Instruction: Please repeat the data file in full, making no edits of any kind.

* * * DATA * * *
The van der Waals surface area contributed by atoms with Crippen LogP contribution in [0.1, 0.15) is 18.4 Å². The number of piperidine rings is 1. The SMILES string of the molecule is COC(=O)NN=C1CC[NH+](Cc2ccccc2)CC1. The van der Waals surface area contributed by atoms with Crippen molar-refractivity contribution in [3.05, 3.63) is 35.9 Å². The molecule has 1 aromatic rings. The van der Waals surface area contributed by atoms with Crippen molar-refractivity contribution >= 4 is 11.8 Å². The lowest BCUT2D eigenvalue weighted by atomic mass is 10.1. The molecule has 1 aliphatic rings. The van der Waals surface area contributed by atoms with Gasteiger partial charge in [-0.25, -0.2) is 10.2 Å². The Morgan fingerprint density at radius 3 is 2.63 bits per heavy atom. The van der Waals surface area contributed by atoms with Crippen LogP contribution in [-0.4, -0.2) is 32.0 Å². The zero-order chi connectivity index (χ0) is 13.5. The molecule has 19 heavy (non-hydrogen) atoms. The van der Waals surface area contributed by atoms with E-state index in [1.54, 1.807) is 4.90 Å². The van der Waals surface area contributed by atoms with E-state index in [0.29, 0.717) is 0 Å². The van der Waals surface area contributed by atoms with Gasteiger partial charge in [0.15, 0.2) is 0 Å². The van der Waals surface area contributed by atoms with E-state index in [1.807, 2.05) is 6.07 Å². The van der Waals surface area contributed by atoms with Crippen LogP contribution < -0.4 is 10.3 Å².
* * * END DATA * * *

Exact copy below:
The van der Waals surface area contributed by atoms with Crippen LogP contribution in [0.1, 0.15) is 18.4 Å². The number of piperidine rings is 1. The SMILES string of the molecule is COC(=O)NN=C1CC[NH+](Cc2ccccc2)CC1. The van der Waals surface area contributed by atoms with Crippen molar-refractivity contribution in [3.05, 3.63) is 35.9 Å². The molecule has 1 aromatic rings. The van der Waals surface area contributed by atoms with Crippen molar-refractivity contribution >= 4 is 11.8 Å². The lowest BCUT2D eigenvalue weighted by atomic mass is 10.1. The molecule has 1 aliphatic rings. The van der Waals surface area contributed by atoms with Gasteiger partial charge in [-0.25, -0.2) is 10.2 Å². The Morgan fingerprint density at radius 3 is 2.63 bits per heavy atom. The van der Waals surface area contributed by atoms with Crippen LogP contribution in [-0.4, -0.2) is 32.0 Å². The zero-order chi connectivity index (χ0) is 13.5. The molecule has 19 heavy (non-hydrogen) atoms. The van der Waals surface area contributed by atoms with E-state index in [1.54, 1.807) is 4.90 Å². The van der Waals surface area contributed by atoms with E-state index in [0.29, 0.717) is 0 Å². The van der Waals surface area contributed by atoms with Gasteiger partial charge in [0.15, 0.2) is 0 Å². The van der Waals surface area contributed by atoms with E-state index in [1.807, 2.05) is 6.07 Å². The van der Waals surface area contributed by atoms with Crippen LogP contribution < -0.4 is 10.3 Å².